The Giants have reportedly entered the mix for star free agent Bryce Harper. Randy Miller of NJ.com tweeted the connection, with Jon Heyman of MLB Network adding on Twitter that the club has recently met with Harper.
It is not yet clear how serious the interest is on behalf of the San Francisco organization, which is already dealing with quite a few large contract entanglements and recently turned over its baseball operations to Farhan Zaidi. Still, it’s intriguing to hear the connection. Zaidi was joined by owner Larry Baer and skipper Bruce Bochy in the sit-down, Alex Pavlovic of NBC Sports notes in a tweet.
Harper was already known to have met recently with the NL West rival Padres. Heyman suggests that multiple new organizations have entered the picture of late, which certainly could suggest that agent Scott Boras has sought to expand the pool of possibilities. Just what that suggests about Harper’s market and asking price isn’t clear.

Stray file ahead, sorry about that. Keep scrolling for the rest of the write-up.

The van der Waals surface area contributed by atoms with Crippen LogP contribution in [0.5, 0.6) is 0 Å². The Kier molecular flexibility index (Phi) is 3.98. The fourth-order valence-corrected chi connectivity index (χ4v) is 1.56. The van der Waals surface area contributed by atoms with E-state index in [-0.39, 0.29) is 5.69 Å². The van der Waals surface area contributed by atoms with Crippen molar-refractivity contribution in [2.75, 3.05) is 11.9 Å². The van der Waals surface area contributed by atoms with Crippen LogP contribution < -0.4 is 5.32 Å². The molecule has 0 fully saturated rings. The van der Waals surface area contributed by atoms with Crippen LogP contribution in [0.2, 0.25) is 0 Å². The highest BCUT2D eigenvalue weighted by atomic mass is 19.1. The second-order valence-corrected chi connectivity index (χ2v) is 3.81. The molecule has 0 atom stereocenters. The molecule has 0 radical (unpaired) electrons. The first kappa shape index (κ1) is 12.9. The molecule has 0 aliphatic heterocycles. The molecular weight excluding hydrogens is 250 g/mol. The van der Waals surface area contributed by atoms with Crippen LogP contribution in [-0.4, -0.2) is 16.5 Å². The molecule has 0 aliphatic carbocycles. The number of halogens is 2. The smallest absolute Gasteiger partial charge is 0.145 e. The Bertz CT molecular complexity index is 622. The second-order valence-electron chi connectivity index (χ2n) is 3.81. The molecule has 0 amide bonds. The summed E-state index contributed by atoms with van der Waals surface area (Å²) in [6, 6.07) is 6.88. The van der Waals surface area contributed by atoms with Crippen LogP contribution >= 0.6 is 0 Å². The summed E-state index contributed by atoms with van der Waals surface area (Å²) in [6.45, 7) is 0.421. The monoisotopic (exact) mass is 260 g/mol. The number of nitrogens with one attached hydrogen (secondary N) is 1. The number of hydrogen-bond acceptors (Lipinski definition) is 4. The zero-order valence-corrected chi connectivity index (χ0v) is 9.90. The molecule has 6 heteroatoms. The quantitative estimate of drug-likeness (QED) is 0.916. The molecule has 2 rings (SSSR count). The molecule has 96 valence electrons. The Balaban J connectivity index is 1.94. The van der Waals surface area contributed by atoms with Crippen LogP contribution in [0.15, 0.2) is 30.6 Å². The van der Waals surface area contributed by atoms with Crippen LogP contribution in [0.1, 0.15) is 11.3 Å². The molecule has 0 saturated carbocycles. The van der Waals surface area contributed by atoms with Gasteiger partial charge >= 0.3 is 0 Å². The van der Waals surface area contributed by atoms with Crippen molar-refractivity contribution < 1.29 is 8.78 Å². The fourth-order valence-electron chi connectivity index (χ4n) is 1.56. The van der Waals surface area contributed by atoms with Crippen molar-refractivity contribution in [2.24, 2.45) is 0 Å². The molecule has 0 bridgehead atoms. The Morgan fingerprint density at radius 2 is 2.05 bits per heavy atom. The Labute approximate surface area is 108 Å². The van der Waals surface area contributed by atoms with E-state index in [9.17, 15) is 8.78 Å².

It had long seemed that the Giants would be a leading potential landing spot for Harper, due to the team’s obvious need for youthful stars — particularly in the outfield — and history of maintaining high payrolls. But with the organization engineering a baseball ops shake-up after a pair of disappointing seasons, the match became much less certain.
Zaidi made his name finding value for the A’s and then scaling that process up as GM of the Dodgers. Plunking down huge dollars over long terms has not been a signature tenet of his approach as an executive. And the Giants are already loaded with underperforming contracts, some worse than others, that have left the organization with relatively little wiggle room beneath the competitive balance tax threshold.
That’s not to say that the San Francisco organization doesn’t make any sense as a Harper suitor. Even if immediate contention isn’t completely reasonable, the club has plenty of high-quality veteran players. With some creativity, the luxury tax barrier could also be dealt with. Zaidi noted at the outset of his tenure that he expects the organization’s decisions on premium talent to be “driven more by baseball need and opportunity than kind of working backwards from a payroll.” He cast doubt then on pursuit of a star free agent, but did not rule out the concept entirely.